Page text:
12 Ways to Bore Your Reader: Pet Peeves Readers Have That Will Get Your Book Shelved

A good book must include several elements to please a reader, right? An interesting hook, compelling plot, and questions that perk your reader's interests, are only a few to mention.

But what are some elements of a book that will cause a reader to put it down, and never pick it back up again?

I've asked real people what their reading pet peeves are, and I've compiled a list (based on their answers) for us writers to keep in mind. Remember these no-no's while writing your novel, unless you want to end up on the no-seller's list. :)

1. Long or Ridiculously Spelt Names:

"Joeeeelqueyszkrrr? Seriously? If you really feel the need to have a long or difficult to pronounce name, please introduce it once and give that character a nickname! Otherwise, every time I read it I may want to pull my hair out, and put down your book for good." -Ashlynn 23

2. "Big" Words:

"Just use English...please! I'm sure you're intelligent, creative, and all around good with words. But I already assumed that about you, based on the fact that you wrote a book! Just give it to me plain and simple, and save the brainstorming for the plot twists." -Anyone who's ever picked up an adult book to escape and read the first two lines of the story

3. Too Much Description:

"I'm bored with the overwhelming amount of scenery description! Make me feel like I'm there, but get to the point please." -Michelle 40

4. Backstory or Flashbacks:

"Boring! Find a way to incorporate the past into the present. I don't want to hear about what happened seven years ago, and who's dog went missing...blah, blah, blah. I'm sure that was interesting, sad, cool, weird...whatever. But so was my fifth birthday party—when I was five. I want to know about the juicy plot that's unfolding in the present. If the past is really important to the story, it should be shown, not told. Please forget that long, boring explanation. Woo me with what's happening in the now!" -Jennifer 28

5. Introducing Too Many Characters in the Beginning:

"Let me first bond with the main character. Then make their story interesting by adding characters who compliment or challenge them. In other words- put me into a room with one new person, instead of a roomful! Once I'm comfortable with my new friend, they can introduce me to the others." -Anyone of any age

6. Switching Point of View, Especially in the Beginning:

"I'm confused...did he say that or did she? Who is this story about anyway?"    -Your High School English Teacher

7. Dialect:

"I don't want to spend ten minutes decoding each page when a character speaks! Let me know they have an accent, and what kind, but move the story along, please. If I wanted to learn a foreign language I'd register for one!"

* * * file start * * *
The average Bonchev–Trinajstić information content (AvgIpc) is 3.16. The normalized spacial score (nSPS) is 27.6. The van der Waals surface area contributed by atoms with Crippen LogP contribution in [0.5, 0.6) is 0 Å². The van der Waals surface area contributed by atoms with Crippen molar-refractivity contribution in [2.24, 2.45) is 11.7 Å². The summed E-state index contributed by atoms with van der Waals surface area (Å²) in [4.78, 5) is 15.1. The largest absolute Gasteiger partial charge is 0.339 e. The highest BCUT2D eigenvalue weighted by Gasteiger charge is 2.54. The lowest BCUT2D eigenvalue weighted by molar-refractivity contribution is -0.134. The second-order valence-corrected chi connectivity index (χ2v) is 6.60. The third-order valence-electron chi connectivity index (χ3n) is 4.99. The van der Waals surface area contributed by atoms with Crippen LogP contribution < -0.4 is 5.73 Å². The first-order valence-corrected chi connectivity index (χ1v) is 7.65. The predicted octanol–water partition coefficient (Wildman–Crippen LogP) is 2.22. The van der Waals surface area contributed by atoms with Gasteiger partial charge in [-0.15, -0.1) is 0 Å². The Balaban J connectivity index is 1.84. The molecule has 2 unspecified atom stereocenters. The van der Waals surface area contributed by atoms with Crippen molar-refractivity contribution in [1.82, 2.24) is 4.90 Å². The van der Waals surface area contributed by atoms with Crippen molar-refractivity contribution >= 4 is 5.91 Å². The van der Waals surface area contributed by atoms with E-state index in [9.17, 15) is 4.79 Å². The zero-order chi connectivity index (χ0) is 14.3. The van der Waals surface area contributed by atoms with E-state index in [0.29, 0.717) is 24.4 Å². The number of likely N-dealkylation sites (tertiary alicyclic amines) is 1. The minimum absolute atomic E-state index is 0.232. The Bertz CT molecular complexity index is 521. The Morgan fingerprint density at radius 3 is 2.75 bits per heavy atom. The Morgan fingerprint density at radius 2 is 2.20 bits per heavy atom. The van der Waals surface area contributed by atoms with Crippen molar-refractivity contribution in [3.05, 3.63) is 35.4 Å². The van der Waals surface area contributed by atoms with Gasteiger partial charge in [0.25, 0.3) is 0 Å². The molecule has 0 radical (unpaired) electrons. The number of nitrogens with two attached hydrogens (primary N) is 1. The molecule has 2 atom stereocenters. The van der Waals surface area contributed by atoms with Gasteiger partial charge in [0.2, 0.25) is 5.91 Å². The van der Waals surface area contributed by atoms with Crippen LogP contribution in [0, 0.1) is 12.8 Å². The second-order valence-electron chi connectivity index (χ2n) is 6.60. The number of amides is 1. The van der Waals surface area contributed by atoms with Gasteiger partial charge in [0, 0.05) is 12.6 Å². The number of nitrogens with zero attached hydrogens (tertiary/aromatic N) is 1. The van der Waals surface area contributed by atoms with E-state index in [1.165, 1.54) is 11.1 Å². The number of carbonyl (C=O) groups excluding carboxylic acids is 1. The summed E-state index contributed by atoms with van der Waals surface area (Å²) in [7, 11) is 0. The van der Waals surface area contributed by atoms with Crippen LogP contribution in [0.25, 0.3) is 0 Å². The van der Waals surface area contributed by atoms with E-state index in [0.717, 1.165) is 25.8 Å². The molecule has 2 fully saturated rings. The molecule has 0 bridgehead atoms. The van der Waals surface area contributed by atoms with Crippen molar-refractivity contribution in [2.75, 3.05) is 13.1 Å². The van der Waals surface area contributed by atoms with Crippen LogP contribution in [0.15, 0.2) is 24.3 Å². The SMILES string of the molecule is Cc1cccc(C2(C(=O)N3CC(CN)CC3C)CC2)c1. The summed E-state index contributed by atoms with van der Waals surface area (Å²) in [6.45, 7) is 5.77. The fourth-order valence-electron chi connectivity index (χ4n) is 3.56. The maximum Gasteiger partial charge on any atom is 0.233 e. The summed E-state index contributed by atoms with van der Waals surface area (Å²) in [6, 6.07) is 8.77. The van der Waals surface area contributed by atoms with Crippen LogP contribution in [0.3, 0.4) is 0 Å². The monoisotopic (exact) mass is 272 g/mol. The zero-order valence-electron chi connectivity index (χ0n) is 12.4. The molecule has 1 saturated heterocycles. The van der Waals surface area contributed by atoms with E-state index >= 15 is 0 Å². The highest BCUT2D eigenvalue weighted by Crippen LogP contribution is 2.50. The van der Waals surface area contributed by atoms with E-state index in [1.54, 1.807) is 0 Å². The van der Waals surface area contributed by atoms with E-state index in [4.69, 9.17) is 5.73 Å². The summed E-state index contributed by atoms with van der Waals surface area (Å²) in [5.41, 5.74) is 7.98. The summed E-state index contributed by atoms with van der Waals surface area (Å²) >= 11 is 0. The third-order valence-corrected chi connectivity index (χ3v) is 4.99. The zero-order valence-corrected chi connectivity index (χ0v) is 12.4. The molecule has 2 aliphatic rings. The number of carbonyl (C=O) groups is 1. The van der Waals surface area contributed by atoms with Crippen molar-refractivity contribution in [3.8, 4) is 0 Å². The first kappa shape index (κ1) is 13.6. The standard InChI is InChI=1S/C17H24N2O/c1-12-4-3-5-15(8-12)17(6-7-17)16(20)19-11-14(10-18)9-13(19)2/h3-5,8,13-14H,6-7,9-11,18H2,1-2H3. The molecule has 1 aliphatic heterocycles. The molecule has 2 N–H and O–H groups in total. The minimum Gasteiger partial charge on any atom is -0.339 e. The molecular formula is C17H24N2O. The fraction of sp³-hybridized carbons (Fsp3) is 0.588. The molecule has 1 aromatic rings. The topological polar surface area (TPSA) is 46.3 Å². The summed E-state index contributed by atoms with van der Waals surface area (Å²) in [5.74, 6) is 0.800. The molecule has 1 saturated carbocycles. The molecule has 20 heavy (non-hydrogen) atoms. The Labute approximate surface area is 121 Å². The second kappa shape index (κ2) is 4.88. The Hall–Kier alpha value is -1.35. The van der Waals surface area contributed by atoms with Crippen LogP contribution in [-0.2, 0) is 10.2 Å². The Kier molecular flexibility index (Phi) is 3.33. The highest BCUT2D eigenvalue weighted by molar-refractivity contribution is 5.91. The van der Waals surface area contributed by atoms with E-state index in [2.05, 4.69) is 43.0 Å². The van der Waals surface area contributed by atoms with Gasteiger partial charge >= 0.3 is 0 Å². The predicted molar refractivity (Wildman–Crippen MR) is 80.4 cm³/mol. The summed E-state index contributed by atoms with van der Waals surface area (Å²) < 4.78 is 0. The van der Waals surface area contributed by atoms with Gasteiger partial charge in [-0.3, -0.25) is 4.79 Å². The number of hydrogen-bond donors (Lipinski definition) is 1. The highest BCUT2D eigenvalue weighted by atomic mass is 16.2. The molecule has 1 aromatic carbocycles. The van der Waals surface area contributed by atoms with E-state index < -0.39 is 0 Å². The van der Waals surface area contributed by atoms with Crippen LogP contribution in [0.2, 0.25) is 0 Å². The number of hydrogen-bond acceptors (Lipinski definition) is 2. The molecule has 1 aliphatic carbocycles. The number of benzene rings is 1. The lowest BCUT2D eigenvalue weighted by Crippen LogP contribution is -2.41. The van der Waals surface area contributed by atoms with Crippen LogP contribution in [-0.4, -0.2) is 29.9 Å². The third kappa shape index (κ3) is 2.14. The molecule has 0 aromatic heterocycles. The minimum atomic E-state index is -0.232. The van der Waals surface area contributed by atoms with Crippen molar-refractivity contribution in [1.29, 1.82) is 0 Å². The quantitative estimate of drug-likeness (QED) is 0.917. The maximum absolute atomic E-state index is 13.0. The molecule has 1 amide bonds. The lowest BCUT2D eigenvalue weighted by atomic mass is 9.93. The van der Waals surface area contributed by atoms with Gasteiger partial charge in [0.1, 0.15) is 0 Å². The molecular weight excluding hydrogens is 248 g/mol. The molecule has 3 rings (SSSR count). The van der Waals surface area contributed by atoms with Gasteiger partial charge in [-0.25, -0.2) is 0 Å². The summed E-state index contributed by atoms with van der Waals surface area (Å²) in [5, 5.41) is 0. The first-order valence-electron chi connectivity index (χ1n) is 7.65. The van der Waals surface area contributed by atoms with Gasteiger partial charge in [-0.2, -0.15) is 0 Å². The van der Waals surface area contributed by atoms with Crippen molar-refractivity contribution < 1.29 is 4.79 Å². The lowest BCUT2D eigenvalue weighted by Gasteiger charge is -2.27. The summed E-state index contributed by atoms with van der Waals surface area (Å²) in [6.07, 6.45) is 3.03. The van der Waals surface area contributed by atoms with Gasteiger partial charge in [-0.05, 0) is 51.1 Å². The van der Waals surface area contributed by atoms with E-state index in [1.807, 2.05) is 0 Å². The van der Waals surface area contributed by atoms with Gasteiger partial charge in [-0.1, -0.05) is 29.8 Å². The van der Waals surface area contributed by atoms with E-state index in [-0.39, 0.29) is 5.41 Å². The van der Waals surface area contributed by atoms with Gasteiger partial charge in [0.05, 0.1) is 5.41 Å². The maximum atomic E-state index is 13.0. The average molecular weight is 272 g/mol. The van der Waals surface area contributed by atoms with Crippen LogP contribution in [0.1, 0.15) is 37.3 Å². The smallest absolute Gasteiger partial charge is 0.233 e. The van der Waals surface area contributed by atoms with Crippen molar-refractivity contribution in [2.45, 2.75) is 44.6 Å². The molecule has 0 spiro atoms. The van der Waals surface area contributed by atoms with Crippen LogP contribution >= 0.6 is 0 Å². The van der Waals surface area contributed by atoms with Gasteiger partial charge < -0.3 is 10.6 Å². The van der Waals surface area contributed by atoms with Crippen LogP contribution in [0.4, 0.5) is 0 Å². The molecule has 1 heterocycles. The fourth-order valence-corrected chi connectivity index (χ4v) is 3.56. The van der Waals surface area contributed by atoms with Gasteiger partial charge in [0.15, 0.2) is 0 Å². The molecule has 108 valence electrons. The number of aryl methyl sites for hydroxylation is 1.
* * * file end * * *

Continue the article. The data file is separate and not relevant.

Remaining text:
-Everyone but old Uncle Ben, who only reads Mark Twain novels

8. Talking Down to the Reader:

"I get enough preaching from my parents, grandparents, coaches, teachers, and everyone else in my life. When I pick up a book, it's because I want to escape. For the love of doughnuts, just let me escape!" -Teens everywhere

9. Killing Off a Main or Loved Character: 

Make sure your reader can justify why they had to die. Tell your story, but don't hurt your reader just to get a reaction. Make that character's death count.

"Killing off a lovable person—either too early or at all. It has to be important why they die. Like when Dumbledore died, I was tempted to stop reading." -Alex 18

10. Not Enough Inner Dialogue:

"Not enough atmosphere and not enough inner dialogue will get me to put something down. Obviously, we all enjoy the conversations that our favorite characters have, but where are they in that moment? Is it hot or cold? Does the breeze play with her hair and make him want to brush it from her face? When she looks at him, what is she thinking? What is she feeling? What is he thinking and feeling?

I like a lot of detail so that I can sort of paint a picture or make a movie in my head—using the author's words.

If the author isn't painting vividly enough with their words, I'm not being drawn into the world he or she is trying to create. If I'm going to keep that book in my hands, I want to be in that world. I don't just want to read about it." -Brittany 24

11. Lack of Appealing Characters:

"Make the characters so appealing that I want to spend time with them! Making them attractive isn't a bad idea either."    -Inspired by Amber 27

12. When the Author Takes Too Long to Start the Story:

"I hate when it takes too long to actually start the story. I've read many books where the first 3-5 chapters are all just setting up for the story, and there's not much to draw me in. By the time I finish those chapters, I don't even care about the book anymore." -Sarah 25

So, there you have it folks! Real irritations by real people (or people in general). When you're writing your novel—be creative, have fun, and please do your homework. But also make sure you think about the don'ts as you're incorporating the do's.

What are some reading pet peeves of yours? What bores you or irritates you enough about a book to make you lose interest? Please share with us in the comments below. :)

Happy Writing!


No comments:

Post a Comment